|   Email   |  Print


OLDSMAR, FL. – In a matter of moments Saturday, the 875-mile distance between Churchill Downs in Louisville, Ky., and Tampa Bay Downs evaporatedLess than five minutes after the 11th and final race on the Oldsmar card, the University of Louisville Marching Band serenaded the throng at Churchill – and 10,311 Thoroughbred lovers at Tampa Bay Downs, through the magic of simulcasting – with the traditional strains of “My Old Kentucky Home,” signaling the post parade to the 139th edition of the Kentucky Derby Presented by Yum! Brands.
If you were at Tampa Bay Downs, you no doubt felt the pulse-quickening electricity surging from the Bluegrass State.
Although a majority of those in attendance at Tampa Bay Downs were pulling for Verrazano, Java’s War or Falling Sky – the top three finishers in the Grade II, $350,000 Tampa Bay Derby on March 9 – just being part of the Kentucky Derby Day spectacle and Orb’s awe-inspiring victory, for most, was reward enough.
Outside the world of Thoroughbred racing, the buildup to a sporting event that lasts slightly more than two minutes might seem absurd.
But one of the strongest attributes the Sport of Kings possesses is its ability to win converts in a heartbeat. By mid-afternoon on Kentucky Derby Day, first-time Tampa Bay Downs visitor Lisa Guadan was hooked.
Guadan was part of a 43-member contingent from the Admiral Valverde Krewe of the Conquistadors of Tampa Bay, a group that has held its Kentucky Derby Party here 11 consecutive years to revel in the grace, majesty and power of racehorses. The Admiral Valverde Krewe were part of a festive crowd of 10,311 at Tampa Bay Downs, one of the 10-largest crowds in track history and the third-largest ever on a Kentucky Derby Day.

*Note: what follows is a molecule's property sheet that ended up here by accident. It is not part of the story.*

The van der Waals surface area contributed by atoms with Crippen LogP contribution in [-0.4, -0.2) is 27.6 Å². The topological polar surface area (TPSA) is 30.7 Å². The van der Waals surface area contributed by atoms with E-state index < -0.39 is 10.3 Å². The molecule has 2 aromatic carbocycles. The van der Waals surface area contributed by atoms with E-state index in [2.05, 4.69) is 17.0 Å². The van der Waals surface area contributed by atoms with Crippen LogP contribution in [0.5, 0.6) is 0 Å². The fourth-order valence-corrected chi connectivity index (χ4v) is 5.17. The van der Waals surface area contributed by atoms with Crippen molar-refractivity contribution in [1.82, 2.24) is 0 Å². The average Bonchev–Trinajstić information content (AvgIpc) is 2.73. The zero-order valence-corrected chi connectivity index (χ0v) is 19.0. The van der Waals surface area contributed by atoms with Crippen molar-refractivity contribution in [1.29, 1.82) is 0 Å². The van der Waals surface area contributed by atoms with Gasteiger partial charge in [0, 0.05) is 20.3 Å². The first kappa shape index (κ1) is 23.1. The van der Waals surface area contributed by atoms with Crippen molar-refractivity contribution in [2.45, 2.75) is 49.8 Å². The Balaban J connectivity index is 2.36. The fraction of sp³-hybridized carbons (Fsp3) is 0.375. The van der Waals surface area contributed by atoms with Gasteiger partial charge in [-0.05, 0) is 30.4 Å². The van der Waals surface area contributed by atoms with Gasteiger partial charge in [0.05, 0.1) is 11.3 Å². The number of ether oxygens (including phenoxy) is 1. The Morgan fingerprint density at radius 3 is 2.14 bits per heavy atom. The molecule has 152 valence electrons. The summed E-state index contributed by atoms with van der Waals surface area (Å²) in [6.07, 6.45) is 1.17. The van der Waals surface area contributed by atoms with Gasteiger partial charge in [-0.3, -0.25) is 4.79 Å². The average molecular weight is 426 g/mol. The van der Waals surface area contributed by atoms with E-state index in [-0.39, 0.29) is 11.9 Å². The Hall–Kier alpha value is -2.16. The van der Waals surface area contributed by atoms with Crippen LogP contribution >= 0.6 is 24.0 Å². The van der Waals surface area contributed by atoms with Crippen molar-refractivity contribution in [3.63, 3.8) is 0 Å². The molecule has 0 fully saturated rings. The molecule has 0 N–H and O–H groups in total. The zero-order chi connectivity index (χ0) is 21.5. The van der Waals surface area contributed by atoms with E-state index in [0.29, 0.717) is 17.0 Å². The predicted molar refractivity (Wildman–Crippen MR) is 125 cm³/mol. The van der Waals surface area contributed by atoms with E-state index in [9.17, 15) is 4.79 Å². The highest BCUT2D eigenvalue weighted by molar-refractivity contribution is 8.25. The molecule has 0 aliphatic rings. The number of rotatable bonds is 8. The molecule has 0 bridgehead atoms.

“It’s an awesome, incredible experience,” Guadan said. “The people, the atmosphere and the excitement – it’s an adrenaline rush. You just want to jump up and scream and cheer for the horses you bet for.”
As is its custom, the Admiral Valverde Krewe watched the races from the veranda while dressed in stylish dresses, suits and hats. The Krewe also lent its name to the seventh race, which was won by Janice Toulon’s 3-year-old filly Kentonia.
A non-profit organization, the Admiral Valverde Krewe recently held a “Happy Heart Party” at Clearwater Marine Aquarium (home of Winter, the dolphin), which was attended by 230 guests with family members who have dealt with some kind of heart condition. The group also works to benefit the Pediatric Cardiac Care Program of All Children’s Hospital.
But on the first Saturday in May, it puts aside its charitable endeavors to enjoy the nation’s oldest continuous sports event.
“The Kentucky Derby Party has been a part of our heritage now for over a decade,” said the group’s Admiral, Steven Schwerman. “A lot of our female members start looking for their Derby dresses and hats five months before the race, and we love being a part of it.
“Tampa Bay Downs always takes good care of us. I’m sure we will continue to sponsor a race as long as we have the opportunity to do so.”